His segments are great. While only one player can control the rhino, Diddy can still shoot his popgun ahead of him while Rambi plows forward. If you watched the trailer that went up yesterday, you'll see that Rambi's stages usually entail racing forward while ruins crumble beneath the trio. It's fun, and while it's nothing new, it's done so perfectly that it's hard to not be charmed by the big guy.
As everyone knows, the most graphically successful Wii titles are the games that cause style, charm, and all the little touches necessary to come together and make a cohesive and visually pleasing game. Retro Studios has done an amazing job of making the world of Donkey Kong Country Returns full of activity and dynamism. Each of the levels have small visual cues that make the world of Donkey Kong vibrant and exuberant.
From the way Donkey Kong's grass hut warps cartoonishly when he fights the invading Tikis, to the active volcano in the background of the stage, or how a giant octopus' tentacles will wrap throughout a screen with the charm of a cartoon character, each level is always moving and always buzzing with activity.
This focus on making a fully realized Donkey Kong world is best realized on the Sunset Shore, one of many levels in which Donkey Kong and Diddy must journey through the sunsets and vistas of the their island. During these levels, DK, Diddy, and everything from left to right are stylized shadows with bright red ties and baseball caps. Sure, it's something "aped" from EXIT and Shank, but it's done so well that it's hard to hold it against the game.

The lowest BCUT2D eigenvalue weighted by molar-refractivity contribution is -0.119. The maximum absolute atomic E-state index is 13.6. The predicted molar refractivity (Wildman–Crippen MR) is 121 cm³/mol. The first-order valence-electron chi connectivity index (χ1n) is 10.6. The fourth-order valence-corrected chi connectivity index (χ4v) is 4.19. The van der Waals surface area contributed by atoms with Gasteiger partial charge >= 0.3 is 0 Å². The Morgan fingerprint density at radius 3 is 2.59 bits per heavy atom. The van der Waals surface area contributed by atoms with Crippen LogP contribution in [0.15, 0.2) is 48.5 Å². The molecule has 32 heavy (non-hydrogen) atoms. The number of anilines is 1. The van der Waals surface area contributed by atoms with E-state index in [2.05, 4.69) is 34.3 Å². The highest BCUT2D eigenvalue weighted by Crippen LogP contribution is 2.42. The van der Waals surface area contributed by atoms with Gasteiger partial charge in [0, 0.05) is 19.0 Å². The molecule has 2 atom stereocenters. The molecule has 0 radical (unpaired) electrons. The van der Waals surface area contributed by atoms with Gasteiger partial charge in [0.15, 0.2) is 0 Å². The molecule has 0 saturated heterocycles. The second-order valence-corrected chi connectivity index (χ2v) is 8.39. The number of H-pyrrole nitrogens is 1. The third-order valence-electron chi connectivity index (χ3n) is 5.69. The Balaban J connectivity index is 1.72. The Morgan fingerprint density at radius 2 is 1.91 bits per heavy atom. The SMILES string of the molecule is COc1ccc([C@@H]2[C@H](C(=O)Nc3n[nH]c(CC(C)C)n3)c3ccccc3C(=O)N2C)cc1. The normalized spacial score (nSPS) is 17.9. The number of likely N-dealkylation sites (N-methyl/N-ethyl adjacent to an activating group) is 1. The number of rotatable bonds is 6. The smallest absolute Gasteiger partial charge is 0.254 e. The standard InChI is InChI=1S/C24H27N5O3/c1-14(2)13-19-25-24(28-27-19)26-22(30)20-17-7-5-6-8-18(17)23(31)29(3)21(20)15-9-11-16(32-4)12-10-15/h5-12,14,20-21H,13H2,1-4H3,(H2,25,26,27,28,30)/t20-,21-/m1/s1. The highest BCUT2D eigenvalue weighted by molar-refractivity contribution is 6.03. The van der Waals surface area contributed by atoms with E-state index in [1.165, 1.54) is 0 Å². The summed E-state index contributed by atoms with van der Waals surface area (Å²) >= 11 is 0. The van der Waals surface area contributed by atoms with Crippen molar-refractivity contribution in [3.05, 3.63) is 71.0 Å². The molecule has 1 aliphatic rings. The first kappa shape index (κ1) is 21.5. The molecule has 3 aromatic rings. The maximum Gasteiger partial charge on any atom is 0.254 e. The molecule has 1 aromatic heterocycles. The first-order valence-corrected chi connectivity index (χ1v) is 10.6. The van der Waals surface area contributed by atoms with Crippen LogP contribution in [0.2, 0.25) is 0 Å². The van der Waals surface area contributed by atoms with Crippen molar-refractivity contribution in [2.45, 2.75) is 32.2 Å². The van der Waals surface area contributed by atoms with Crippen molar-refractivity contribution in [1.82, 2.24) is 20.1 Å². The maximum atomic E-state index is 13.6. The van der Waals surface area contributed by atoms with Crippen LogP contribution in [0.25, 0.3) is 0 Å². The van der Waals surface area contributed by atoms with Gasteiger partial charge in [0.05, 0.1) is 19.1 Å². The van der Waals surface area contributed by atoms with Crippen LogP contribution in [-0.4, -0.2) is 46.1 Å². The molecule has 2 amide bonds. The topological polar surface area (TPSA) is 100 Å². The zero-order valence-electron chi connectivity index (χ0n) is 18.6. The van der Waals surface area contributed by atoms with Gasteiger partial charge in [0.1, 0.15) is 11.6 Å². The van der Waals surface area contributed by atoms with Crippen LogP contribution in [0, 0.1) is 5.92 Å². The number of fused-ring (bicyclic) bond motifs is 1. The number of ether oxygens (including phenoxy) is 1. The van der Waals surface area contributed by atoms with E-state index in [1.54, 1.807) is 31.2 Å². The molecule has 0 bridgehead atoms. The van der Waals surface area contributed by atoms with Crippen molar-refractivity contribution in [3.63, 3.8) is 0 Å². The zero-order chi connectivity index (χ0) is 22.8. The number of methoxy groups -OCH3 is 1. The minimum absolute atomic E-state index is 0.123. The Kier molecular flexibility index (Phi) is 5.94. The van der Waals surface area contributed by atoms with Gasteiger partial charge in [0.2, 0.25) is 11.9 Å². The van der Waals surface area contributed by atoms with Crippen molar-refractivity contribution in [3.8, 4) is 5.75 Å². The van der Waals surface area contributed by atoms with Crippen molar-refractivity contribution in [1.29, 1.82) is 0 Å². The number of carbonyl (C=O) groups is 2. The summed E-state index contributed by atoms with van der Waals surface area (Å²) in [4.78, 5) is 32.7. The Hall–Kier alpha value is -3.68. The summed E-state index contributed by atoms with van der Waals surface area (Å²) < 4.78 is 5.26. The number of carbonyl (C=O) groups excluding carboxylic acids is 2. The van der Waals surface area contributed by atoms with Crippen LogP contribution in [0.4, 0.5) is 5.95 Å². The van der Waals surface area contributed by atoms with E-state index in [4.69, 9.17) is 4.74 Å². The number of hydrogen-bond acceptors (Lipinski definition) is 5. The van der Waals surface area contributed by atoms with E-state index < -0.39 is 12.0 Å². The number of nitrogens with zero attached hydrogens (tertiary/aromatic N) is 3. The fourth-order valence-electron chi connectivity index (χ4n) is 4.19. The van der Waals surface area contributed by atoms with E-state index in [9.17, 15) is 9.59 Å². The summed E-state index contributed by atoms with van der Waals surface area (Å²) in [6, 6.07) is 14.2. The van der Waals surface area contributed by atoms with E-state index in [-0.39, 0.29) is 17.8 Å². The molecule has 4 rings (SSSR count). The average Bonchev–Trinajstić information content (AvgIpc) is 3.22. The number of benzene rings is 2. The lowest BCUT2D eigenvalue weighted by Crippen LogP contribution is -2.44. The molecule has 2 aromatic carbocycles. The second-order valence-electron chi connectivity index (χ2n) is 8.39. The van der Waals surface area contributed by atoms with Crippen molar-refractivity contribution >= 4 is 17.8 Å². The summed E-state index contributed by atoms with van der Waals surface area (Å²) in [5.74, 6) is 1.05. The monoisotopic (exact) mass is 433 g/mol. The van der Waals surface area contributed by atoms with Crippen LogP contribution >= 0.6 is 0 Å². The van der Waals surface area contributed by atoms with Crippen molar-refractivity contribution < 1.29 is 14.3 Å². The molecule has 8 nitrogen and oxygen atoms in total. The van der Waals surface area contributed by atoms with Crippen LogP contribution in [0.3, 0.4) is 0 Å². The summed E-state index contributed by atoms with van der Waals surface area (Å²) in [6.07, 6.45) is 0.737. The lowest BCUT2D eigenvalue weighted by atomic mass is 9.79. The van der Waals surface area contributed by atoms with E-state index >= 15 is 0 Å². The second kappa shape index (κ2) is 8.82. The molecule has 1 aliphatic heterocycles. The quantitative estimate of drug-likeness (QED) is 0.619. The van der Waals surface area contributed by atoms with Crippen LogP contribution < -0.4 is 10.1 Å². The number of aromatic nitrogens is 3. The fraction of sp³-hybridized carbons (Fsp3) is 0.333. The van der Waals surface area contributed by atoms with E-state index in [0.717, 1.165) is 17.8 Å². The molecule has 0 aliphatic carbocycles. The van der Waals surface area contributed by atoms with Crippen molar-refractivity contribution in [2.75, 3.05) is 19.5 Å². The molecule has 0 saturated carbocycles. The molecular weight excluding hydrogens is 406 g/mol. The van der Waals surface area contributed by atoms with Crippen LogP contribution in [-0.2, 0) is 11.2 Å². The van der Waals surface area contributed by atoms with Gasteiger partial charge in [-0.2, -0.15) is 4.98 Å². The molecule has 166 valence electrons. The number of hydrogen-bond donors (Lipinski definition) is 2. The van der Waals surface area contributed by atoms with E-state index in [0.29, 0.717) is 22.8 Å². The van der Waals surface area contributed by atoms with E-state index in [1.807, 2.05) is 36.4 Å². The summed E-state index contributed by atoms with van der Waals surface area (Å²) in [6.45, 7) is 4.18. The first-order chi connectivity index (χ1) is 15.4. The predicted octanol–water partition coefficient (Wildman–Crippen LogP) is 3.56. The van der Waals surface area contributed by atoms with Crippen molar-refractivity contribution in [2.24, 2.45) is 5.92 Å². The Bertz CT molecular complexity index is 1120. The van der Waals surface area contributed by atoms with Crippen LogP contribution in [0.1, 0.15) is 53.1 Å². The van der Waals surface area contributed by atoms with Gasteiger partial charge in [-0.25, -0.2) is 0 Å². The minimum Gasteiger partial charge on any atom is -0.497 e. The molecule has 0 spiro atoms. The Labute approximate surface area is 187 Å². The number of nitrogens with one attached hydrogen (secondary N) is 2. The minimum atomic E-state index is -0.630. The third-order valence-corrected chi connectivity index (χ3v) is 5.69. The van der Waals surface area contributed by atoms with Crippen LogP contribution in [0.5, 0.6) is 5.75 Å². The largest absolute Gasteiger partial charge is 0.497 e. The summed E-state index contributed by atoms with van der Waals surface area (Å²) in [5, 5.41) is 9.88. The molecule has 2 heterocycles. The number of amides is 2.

This level alone means Kirby's Epic Yarn has some competition for this year's best-looking game on the Wii. Donkey Kong Country Returns is one of the cleanest, sharpest and fantastically stylized games on the platform. Once again, it looks like Nintendo has the right approach to making a game that works within the confines of the Wii and produces something fresh, nostalgic, and gorgeous to look at.
Of course, not just the levels were visually dynamic. Each stage feels truly special and unique, while still fitting in perfectly with the whole title. One level comes across as a traditional jungle platforming stage, and then the next is a wet, ruined temple. Stormy seas, ruins of gigantic Mayan monkeys, a huge angry octopus, minecart levels, stages based upon DK's animal buddies, and barrel-based stages all showcase the variety.
What is also new is how our simian crew can jump between different planes of the jungle during specific moments in a level. So, at one moment, they'll be close to the screen, and the next they will be way in the distance. Again, this is something Super Paper Mario did, and it's an enjoyable little touch that makes puzzles a bit more perplexing. All in all, the stages are fun and difficult, offering new tricks on Donkey Kong Country platforming, and with all the bananas, puzzle pieces, KONG coins, and banana coins you can collect.
Retro Studios has done something entirely remarkable here. Donkey Kong Country Returns is such a solid and true sequel to the franchise. It's great to see a studio pick up what Rare started and make a game that promises to be a perfect continuation of the franchise.
Controlling like a dream, Donkey Kong Country Returns is as tight and responsive as the original games, all wrapped up in a bundle of tunes and iconography that screams Donkey Kong. From all the small details to the pure replication of fan-favorite gameplay, Donkey Kong Country Returns is the leader of a bunch of Wii titles coming out this holiday.